Sonatine by Maurice Ravel is written in three movements:
I. Modéré (“moderate”)
II. Mouvement de menuet (“Minuet movement”)
III. Animé (“animated”)
Richard Downing introduction and analysis of Sonatine with key fingerings. He makes note of how the piece is so purely Ravel, even as it evokes ideas visited by Debussy and Couperin.
Taking a closer look at the second movement, Mouvement de Menuet, Warren Gooch finds the devil is in the detail with the tonal harmonies. Few of the chords and their progressions are what would be expected in the classical theories that came before impressionism. Most passages go completely unresolved, creating movement and anticipation.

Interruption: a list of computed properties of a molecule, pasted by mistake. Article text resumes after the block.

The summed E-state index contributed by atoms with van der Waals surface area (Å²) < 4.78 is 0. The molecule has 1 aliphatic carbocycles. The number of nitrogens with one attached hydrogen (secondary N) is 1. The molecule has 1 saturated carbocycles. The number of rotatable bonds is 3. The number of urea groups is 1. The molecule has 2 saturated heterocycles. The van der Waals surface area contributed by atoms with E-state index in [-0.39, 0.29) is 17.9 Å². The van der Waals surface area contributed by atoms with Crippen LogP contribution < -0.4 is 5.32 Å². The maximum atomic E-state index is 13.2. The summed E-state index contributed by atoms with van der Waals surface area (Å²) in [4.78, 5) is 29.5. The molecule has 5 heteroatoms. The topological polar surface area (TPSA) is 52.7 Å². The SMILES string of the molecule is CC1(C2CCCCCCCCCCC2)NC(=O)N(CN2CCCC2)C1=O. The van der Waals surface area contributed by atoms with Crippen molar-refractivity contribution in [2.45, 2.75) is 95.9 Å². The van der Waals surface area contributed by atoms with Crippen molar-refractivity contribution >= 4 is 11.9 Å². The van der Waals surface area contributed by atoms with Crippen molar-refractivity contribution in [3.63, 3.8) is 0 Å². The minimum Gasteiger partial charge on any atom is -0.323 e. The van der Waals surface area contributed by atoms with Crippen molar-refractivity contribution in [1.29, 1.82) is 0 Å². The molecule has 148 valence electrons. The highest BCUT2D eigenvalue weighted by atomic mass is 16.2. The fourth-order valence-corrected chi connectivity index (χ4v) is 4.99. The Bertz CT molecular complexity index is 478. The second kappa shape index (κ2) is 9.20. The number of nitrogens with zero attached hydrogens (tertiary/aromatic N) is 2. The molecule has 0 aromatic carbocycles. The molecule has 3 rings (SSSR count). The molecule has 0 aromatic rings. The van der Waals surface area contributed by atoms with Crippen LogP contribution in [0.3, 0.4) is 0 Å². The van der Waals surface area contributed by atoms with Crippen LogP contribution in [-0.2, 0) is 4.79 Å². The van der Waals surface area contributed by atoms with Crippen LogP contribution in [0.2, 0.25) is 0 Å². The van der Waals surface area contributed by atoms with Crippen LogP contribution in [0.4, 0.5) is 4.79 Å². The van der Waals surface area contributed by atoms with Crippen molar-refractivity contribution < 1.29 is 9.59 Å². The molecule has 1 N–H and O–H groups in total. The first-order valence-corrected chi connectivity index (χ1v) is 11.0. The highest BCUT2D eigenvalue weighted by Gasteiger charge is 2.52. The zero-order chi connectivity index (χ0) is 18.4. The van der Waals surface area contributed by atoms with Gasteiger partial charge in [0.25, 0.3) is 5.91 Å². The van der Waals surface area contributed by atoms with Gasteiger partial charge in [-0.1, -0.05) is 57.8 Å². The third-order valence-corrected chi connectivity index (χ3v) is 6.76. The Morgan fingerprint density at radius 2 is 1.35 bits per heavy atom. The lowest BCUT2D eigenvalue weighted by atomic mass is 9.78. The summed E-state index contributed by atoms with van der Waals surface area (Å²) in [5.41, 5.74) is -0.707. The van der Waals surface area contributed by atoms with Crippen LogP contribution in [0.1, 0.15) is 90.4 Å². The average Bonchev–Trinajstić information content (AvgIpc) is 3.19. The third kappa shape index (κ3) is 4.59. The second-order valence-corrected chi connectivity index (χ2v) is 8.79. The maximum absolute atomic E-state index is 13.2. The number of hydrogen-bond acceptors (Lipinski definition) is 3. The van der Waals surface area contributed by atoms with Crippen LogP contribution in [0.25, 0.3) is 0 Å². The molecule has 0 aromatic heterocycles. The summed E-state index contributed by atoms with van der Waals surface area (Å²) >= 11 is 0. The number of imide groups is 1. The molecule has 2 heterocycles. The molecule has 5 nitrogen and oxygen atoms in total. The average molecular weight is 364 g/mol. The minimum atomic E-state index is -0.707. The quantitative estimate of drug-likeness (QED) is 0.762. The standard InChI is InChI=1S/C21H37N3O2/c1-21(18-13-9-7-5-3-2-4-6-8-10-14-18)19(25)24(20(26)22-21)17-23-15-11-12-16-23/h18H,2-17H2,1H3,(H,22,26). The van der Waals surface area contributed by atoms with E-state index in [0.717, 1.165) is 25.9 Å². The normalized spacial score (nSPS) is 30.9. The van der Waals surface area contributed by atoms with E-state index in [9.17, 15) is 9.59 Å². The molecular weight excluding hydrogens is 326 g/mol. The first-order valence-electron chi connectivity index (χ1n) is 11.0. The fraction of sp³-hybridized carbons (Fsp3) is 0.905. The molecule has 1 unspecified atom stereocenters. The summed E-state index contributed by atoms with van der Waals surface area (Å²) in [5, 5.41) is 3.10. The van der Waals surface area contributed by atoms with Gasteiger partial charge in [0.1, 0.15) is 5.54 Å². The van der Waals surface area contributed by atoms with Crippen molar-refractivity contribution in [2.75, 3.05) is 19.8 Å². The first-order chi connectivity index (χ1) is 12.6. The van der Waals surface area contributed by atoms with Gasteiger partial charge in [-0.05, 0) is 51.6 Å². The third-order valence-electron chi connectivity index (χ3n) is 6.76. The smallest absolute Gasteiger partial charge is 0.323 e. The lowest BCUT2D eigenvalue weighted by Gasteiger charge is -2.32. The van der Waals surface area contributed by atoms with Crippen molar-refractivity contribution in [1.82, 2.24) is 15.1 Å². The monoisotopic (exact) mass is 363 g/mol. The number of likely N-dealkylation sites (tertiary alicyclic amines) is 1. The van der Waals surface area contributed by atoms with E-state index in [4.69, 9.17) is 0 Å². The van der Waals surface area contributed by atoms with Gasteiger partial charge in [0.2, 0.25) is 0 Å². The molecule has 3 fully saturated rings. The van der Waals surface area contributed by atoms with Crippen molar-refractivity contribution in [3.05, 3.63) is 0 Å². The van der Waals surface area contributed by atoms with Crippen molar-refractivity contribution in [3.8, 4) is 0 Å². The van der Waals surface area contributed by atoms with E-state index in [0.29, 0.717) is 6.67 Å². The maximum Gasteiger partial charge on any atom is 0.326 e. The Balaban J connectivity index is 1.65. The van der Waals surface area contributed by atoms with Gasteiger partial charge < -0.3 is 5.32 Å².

Peter Jost uncovered the secret history of the first movement. While researching the commonly repeated anecdote that the piece was created for a contest where Ravel was the only participant, Jost found that many of the details didn’t add up. He may have found more questions than answers, but it’s an interesting read for anyone who has played or listened to the piece.Sponsor: Love typography? Typeface Trivia Playing Cards: 52 cards each showcasing a distinct favorite typeface